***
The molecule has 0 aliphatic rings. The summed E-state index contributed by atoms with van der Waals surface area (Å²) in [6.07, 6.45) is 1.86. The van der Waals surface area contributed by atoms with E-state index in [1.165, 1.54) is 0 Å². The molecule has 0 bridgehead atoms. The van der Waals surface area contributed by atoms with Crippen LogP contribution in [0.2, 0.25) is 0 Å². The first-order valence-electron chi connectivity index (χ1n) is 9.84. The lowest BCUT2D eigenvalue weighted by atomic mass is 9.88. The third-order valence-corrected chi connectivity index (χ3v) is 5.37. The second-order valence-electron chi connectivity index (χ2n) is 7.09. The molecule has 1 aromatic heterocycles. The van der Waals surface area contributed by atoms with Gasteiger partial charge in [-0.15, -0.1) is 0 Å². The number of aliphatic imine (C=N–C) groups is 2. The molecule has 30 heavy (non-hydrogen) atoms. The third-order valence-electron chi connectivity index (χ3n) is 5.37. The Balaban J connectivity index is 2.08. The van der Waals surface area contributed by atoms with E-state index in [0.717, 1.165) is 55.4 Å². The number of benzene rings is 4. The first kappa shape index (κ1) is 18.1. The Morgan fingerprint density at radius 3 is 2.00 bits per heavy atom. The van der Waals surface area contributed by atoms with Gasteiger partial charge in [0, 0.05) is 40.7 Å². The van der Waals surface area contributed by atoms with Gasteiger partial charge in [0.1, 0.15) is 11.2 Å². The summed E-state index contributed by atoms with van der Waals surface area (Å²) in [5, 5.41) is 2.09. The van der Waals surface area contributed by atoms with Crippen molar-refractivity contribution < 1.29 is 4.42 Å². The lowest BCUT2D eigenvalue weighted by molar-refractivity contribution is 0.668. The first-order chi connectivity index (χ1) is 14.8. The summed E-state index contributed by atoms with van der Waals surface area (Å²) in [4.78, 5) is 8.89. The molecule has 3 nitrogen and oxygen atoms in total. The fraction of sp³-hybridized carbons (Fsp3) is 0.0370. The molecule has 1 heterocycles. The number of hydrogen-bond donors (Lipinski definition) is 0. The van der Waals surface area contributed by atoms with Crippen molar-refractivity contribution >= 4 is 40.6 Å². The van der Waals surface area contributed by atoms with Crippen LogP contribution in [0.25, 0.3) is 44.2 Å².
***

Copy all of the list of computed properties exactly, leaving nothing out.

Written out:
The molecule has 0 aliphatic rings. The summed E-state index contributed by atoms with van der Waals surface area (Å²) in [6.07, 6.45) is 1.86. The van der Waals surface area contributed by atoms with E-state index in [1.165, 1.54) is 0 Å². The molecule has 0 bridgehead atoms. The van der Waals surface area contributed by atoms with Crippen LogP contribution in [0.2, 0.25) is 0 Å². The first-order valence-electron chi connectivity index (χ1n) is 9.84. The lowest BCUT2D eigenvalue weighted by atomic mass is 9.88. The third-order valence-corrected chi connectivity index (χ3v) is 5.37. The second-order valence-electron chi connectivity index (χ2n) is 7.09. The molecule has 1 aromatic heterocycles. The van der Waals surface area contributed by atoms with Gasteiger partial charge in [-0.15, -0.1) is 0 Å². The number of aliphatic imine (C=N–C) groups is 2. The molecule has 30 heavy (non-hydrogen) atoms. The third-order valence-electron chi connectivity index (χ3n) is 5.37. The Balaban J connectivity index is 2.08. The van der Waals surface area contributed by atoms with E-state index in [0.717, 1.165) is 55.4 Å². The number of benzene rings is 4. The first kappa shape index (κ1) is 18.1. The Morgan fingerprint density at radius 3 is 2.00 bits per heavy atom. The van der Waals surface area contributed by atoms with Gasteiger partial charge in [0, 0.05) is 40.7 Å². The van der Waals surface area contributed by atoms with Gasteiger partial charge in [0.1, 0.15) is 11.2 Å². The summed E-state index contributed by atoms with van der Waals surface area (Å²) in [5, 5.41) is 2.09. The van der Waals surface area contributed by atoms with Crippen molar-refractivity contribution < 1.29 is 4.42 Å². The lowest BCUT2D eigenvalue weighted by molar-refractivity contribution is 0.668. The first-order chi connectivity index (χ1) is 14.8. The summed E-state index contributed by atoms with van der Waals surface area (Å²) in [4.78, 5) is 8.89. The molecule has 3 nitrogen and oxygen atoms in total. The fraction of sp³-hybridized carbons (Fsp3) is 0.0370. The molecule has 1 heterocycles. The number of hydrogen-bond donors (Lipinski definition) is 0. The van der Waals surface area contributed by atoms with Crippen molar-refractivity contribution >= 4 is 40.6 Å². The van der Waals surface area contributed by atoms with Crippen LogP contribution in [0.25, 0.3) is 44.2 Å².